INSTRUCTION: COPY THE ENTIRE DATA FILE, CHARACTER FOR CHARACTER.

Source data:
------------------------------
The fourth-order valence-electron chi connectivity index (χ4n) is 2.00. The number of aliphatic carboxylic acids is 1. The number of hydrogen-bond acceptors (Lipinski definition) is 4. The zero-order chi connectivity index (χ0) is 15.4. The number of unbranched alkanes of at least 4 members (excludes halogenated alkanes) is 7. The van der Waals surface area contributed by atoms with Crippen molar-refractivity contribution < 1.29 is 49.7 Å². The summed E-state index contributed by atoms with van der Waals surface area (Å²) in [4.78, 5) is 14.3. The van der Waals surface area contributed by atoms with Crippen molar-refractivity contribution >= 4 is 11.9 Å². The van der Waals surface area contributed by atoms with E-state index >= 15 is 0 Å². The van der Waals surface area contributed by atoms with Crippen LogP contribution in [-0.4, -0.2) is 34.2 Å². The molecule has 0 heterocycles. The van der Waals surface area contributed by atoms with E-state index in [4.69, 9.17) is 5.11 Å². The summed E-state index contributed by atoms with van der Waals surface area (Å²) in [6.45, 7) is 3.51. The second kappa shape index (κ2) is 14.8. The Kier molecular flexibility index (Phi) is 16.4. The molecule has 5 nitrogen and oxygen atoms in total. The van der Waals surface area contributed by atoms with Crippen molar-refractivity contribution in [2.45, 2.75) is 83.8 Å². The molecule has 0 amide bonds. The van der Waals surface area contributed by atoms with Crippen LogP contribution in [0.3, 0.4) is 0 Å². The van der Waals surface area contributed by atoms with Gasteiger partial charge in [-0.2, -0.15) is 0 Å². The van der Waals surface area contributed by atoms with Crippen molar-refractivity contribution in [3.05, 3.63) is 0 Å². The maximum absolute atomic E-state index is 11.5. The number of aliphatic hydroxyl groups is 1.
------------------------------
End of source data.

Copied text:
The fourth-order valence-electron chi connectivity index (χ4n) is 2.00. The number of aliphatic carboxylic acids is 1. The number of hydrogen-bond acceptors (Lipinski definition) is 4. The zero-order chi connectivity index (χ0) is 15.4. The number of unbranched alkanes of at least 4 members (excludes halogenated alkanes) is 7. The van der Waals surface area contributed by atoms with Crippen molar-refractivity contribution < 1.29 is 49.7 Å². The summed E-state index contributed by atoms with van der Waals surface area (Å²) in [4.78, 5) is 14.3. The van der Waals surface area contributed by atoms with Crippen molar-refractivity contribution >= 4 is 11.9 Å². The van der Waals surface area contributed by atoms with E-state index >= 15 is 0 Å². The van der Waals surface area contributed by atoms with Crippen LogP contribution in [-0.4, -0.2) is 34.2 Å². The molecule has 0 heterocycles. The van der Waals surface area contributed by atoms with E-state index in [4.69, 9.17) is 5.11 Å². The summed E-state index contributed by atoms with van der Waals surface area (Å²) in [6.45, 7) is 3.51. The second kappa shape index (κ2) is 14.8. The Kier molecular flexibility index (Phi) is 16.4. The molecule has 5 nitrogen and oxygen atoms in total. The van der Waals surface area contributed by atoms with Crippen molar-refractivity contribution in [2.45, 2.75) is 83.8 Å². The molecule has 0 amide bonds. The van der Waals surface area contributed by atoms with Crippen LogP contribution in [0.3, 0.4) is 0 Å². The van der Waals surface area contributed by atoms with Gasteiger partial charge in [-0.2, -0.15) is 0 Å². The van der Waals surface area contributed by atoms with Crippen molar-refractivity contribution in [3.05, 3.63) is 0 Å². The maximum absolute atomic E-state index is 11.5. The number of aliphatic hydroxyl groups is 1.